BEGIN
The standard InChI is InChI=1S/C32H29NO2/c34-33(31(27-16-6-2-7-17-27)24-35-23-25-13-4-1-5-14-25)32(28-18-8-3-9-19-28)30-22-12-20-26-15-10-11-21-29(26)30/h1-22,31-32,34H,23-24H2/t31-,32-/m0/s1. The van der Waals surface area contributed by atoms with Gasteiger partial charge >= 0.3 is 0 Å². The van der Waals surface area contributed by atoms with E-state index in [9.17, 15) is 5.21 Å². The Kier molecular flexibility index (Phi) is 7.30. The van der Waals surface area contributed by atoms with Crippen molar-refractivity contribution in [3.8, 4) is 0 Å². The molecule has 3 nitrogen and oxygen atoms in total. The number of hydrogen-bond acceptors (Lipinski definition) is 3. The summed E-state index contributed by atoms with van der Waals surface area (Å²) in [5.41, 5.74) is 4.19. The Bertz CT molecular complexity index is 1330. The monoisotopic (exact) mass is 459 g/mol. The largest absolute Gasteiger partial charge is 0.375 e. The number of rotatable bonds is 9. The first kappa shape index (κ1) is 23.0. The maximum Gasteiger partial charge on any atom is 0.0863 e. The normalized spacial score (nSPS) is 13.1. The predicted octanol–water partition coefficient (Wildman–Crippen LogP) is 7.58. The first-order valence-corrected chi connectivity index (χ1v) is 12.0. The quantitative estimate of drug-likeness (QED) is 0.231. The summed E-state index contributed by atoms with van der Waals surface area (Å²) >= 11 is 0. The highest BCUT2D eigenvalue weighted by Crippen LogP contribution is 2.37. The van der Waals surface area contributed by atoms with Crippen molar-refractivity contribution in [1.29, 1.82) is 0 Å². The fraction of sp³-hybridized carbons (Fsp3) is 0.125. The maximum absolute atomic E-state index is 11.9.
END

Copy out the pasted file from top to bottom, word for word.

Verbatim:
The standard InChI is InChI=1S/C32H29NO2/c34-33(31(27-16-6-2-7-17-27)24-35-23-25-13-4-1-5-14-25)32(28-18-8-3-9-19-28)30-22-12-20-26-15-10-11-21-29(26)30/h1-22,31-32,34H,23-24H2/t31-,32-/m0/s1. The van der Waals surface area contributed by atoms with Gasteiger partial charge >= 0.3 is 0 Å². The van der Waals surface area contributed by atoms with E-state index in [9.17, 15) is 5.21 Å². The Kier molecular flexibility index (Phi) is 7.30. The van der Waals surface area contributed by atoms with Crippen molar-refractivity contribution in [3.8, 4) is 0 Å². The molecule has 3 nitrogen and oxygen atoms in total. The number of hydrogen-bond acceptors (Lipinski definition) is 3. The summed E-state index contributed by atoms with van der Waals surface area (Å²) in [5.41, 5.74) is 4.19. The Bertz CT molecular complexity index is 1330. The monoisotopic (exact) mass is 459 g/mol. The largest absolute Gasteiger partial charge is 0.375 e. The number of rotatable bonds is 9. The first kappa shape index (κ1) is 23.0. The maximum Gasteiger partial charge on any atom is 0.0863 e. The normalized spacial score (nSPS) is 13.1. The predicted octanol–water partition coefficient (Wildman–Crippen LogP) is 7.58. The first-order valence-corrected chi connectivity index (χ1v) is 12.0. The quantitative estimate of drug-likeness (QED) is 0.231. The summed E-state index contributed by atoms with van der Waals surface area (Å²) >= 11 is 0. The highest BCUT2D eigenvalue weighted by Crippen LogP contribution is 2.37. The van der Waals surface area contributed by atoms with Crippen molar-refractivity contribution in [1.29, 1.82) is 0 Å². The fraction of sp³-hybridized carbons (Fsp3) is 0.125. The maximum absolute atomic E-state index is 11.9.